In which case would you exchange your dollars?
The Turkish lira has been depreciating since 2010. During this period, it only gained value for a year. Considering the last six months, we have seen an average of 15.5 percent decrease in value annually. This ratio has always been above inflation. Foreign exchange assets of natural entities have seen their all-time high at $116 billion. Furthermore, if we take a look at the period that began on August 10 with the exchange crisis and now, people have exchanged dollars during six weeks out of 46 and bought foreign currency during the rest. In the meantime, the cost average has been between 5.60-5.70 liras.
These are the things we already know. Now let’s take a look at what’s coming. We have left the stage to our audience at the Bloomberg HT Radio and asked them: “In which case would you exchange your dollars?” The responses are striking:
-When I feel confident
-When I’m sure that my money
won’t decrease in value
-When I’m sure my purchasing power hasn’t dissolved
-When inflation declines
-When Turkey’s CDS (credit default swap) once again returns to 150-levels (it currently stands at 350)
-When I see signs of structural reforms
-When I believe that the law acts as an assurance of my property
Some investors are considering what’s going on from an ideological standpoint and evaluate the responsibility through governance. Thereby, despite seasonal developments, they choose to invest in foreign currency without taking profit or loss into consideration. It is not easy to change this pattern of behavior. But there were other answers:
- My dollar cost is low. I’ll sell when it surpasses 6 again.
-When the real estate market stirs, I will sell my exchange and buy a property.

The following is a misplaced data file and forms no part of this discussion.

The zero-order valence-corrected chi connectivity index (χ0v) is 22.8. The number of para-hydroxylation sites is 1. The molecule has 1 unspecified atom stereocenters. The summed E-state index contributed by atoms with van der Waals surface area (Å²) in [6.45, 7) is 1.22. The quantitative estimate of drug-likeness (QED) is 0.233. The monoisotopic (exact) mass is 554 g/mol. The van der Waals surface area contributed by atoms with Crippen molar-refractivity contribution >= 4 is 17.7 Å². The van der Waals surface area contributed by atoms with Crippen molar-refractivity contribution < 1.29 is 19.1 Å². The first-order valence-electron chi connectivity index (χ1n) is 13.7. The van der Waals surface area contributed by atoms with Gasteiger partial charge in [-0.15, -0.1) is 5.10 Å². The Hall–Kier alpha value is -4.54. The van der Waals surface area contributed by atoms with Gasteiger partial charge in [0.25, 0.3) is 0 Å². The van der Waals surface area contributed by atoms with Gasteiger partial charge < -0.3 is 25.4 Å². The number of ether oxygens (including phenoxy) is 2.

These are people who are equipped with a trader mindset who claim that they can interchange asset classes. When we measure the foreign exchange deposits with M2 Money Supply, the rate of dollarization has declined to 54 percent. That is to say, 54 out of 100 liras in our pockets is foreign money. We have only surpassed that level when we hit 64 percent after the 1994 crisis. People are buying foreign currencies. Companies are becoming indebted to foreign currency. Even the nation’s Treasury chooses to take a loan in foreign currency. What I mean is, everyone has a different reason for holding foreign currencies.
A different dilemma ahead
But now, there’s a different dilemma before us. We have stepped into a rate cut cycle. The world is very supportive. We have seen rate cuts from South Africa, Russia, Turkey and the U.S. We have received signs that the ECB will follow suit. In this environment, if the interest decreases, how will it affect foreign exchange demand?
Interest on deposits have fallen around 2.5 points in two weeks. Levels below 20 percent have been seen in several banks. Interest on deposits are declining in banks for two reasons: First is the rate cut signal from the Central Bank and the second is the demand of low interest loans. Banks gravitate towards gathering resources and leaving costs in the background when the demand for low interest loans rises. But, that’s not the situation we’re seeing now.
Hence, when the banks don’t have anywhere to off-load the resources they will gain, they are likely to play the role of a reluctant buyer. Now as the Central Bank has reduced rates, it is highly likely that the same course could be seen on deposits to a certain extent.
What is missing now is a price stability, we cannot convince people to switch to TRY because we cannot ensure that.